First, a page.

Charles Hymas, The Telegraph, June 29, 2022
Deportations of convicted foreign rapists, murderers and robbers have fallen to their lowest numbers on record after a rise in human rights challenges.
Home Office figures show that the number of Category A foreign criminals and highest harm immigration offenders deported in the last year dropped 13 per cent to 956.
That is the lowest it has been since the Home Office began compiling figures in 2013, when the number stood at 2,205 before climbing to a peak of 2,555 in 2016.
It comes as the number of foreign criminals released from prison reached a record high of more than 11,000. Official figures show that, at the end of March, there were 11,300 foreign national offenders who had been released but not deported.
All are subject to deportation because they were given prison sentences of at least 12 months. It is nearly three times the number of a decade ago, when it was less than 4,000.
The Category A offenders include killers, robbers and sex offenders who have been able to fight deportation by arguing their right to a private or family life in Britain’s immigration courts.
‘Collapsing enforcement threatens safety’
Last month, a deportation flight of foreign criminals to Jamaica took off with just seven of its 112 passengers on board, leading Priti Patel, the Home Secretary, to criticise “meritless” legal claims.
Earlier this month, the first removals flight to Rwanda for migrants arriving in the UK via “irregular” routes was grounded after last-minute challenges, including human rights claims to a family life.
Britain has also struggled to negotiate returns agreements with countries following Brexit, although Ms Patel has signed deals with states including Albania, whose 1,500 criminals held in British jails account for a tenth of all foreign prisoners in the UK.
Home Office officials said there had been additional delays in removing foreign offenders because of travel restrictions during the Covid pandemic, although deportation numbers still fell after lockdown.
“Collapsing enforcement and the present border chaos threatens the safety of families,” said Dr Ben Greening, the executive director of the Migration Watch think tank.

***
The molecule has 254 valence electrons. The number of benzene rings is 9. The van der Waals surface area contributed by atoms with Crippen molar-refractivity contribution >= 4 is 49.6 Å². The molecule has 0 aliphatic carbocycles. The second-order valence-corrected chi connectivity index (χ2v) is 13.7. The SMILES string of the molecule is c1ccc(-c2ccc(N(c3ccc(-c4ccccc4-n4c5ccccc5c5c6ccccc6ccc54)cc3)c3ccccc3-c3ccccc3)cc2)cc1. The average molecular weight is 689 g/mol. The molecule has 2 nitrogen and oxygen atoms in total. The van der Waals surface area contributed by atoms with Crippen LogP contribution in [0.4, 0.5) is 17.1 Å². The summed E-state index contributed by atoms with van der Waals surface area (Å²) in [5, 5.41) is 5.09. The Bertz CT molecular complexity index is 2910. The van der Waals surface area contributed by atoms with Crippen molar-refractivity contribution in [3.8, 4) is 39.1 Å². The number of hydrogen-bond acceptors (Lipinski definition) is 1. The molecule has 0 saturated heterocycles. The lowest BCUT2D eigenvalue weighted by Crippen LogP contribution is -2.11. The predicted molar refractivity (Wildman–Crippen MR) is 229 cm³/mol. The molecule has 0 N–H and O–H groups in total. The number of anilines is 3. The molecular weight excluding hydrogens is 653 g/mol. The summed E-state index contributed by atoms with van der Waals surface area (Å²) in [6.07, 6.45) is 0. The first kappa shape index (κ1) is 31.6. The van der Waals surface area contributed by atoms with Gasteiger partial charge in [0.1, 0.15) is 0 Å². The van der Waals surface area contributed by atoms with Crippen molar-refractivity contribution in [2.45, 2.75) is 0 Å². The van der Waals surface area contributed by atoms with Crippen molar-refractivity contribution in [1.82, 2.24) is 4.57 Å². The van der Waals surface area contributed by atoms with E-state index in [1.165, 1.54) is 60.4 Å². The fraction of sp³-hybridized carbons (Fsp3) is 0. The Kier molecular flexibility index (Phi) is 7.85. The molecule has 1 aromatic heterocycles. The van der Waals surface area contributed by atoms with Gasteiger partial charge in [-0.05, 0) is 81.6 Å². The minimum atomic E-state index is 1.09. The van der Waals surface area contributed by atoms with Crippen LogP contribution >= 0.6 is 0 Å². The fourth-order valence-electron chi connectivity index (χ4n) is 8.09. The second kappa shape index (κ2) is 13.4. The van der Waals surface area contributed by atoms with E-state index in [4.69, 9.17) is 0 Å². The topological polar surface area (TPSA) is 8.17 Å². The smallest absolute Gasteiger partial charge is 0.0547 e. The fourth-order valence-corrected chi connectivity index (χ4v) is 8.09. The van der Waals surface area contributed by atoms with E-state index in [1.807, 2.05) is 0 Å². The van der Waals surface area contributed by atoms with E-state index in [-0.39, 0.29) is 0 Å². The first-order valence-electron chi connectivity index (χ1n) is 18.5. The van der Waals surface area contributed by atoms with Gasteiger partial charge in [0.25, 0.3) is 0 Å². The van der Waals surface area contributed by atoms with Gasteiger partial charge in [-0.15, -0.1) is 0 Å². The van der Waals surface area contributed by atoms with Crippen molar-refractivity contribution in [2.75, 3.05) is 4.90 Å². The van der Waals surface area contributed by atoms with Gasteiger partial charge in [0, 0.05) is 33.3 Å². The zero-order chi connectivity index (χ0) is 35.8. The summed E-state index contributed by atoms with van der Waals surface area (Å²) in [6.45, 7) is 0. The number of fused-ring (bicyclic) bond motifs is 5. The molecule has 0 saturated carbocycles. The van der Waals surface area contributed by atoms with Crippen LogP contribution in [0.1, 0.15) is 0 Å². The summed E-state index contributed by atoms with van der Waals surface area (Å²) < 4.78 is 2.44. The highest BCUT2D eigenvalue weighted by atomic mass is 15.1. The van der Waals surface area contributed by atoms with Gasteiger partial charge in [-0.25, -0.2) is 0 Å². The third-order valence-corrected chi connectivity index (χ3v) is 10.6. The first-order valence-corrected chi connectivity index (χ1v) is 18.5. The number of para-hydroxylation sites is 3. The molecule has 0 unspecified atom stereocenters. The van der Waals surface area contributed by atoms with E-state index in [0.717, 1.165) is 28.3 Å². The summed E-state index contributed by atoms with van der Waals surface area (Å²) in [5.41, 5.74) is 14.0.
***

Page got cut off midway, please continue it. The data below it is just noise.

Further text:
“As removals of high harm individuals plummeted, the number of serious foreign criminals living in communities has more than doubled.”
Bill of Rights could cut deportation appeals
Among the cases were a Malawian rapist who won the right to remain because his deportation would breach the Article Eight rights of his sick wife and a Bangladeshi sex attacker who successfully argued his right to a family life in the UK because he had not offended for 13 years.
Dominic Raab’s Bill of Rights aims to “cut right back” the number of appeals against deportation by foreign criminals claiming breaches of their family life. Article Eight claims under the Human Rights Act account for 70 per cent of successful challenges.
The Bill will give ministers powers to restrict the circumstances in which offenders’ right to a family life would trump public safety and the need to remove them. A criminal would have to prove a child or dependent would come to “overwhelming, unavoidable harm” if they were deported.
Ms Patel’s Nationality and Borders Act will also allow the Government to deport foreign criminals up to 12 months before they finish their sentences instead of waiting until their release, and impose visa sanctions on countries refusing to take back their nationals convicted in the UK.
A Home Office spokesman said it “remained committed to removing foreign nationals with no right to be in the UK”.
The spokesman said that despite the challenges of the pandemic restricting Home Office’s ability to deport as many people as it would have liked, it had removed 10,742 foreign national offenders, including category A criminals, since 2019.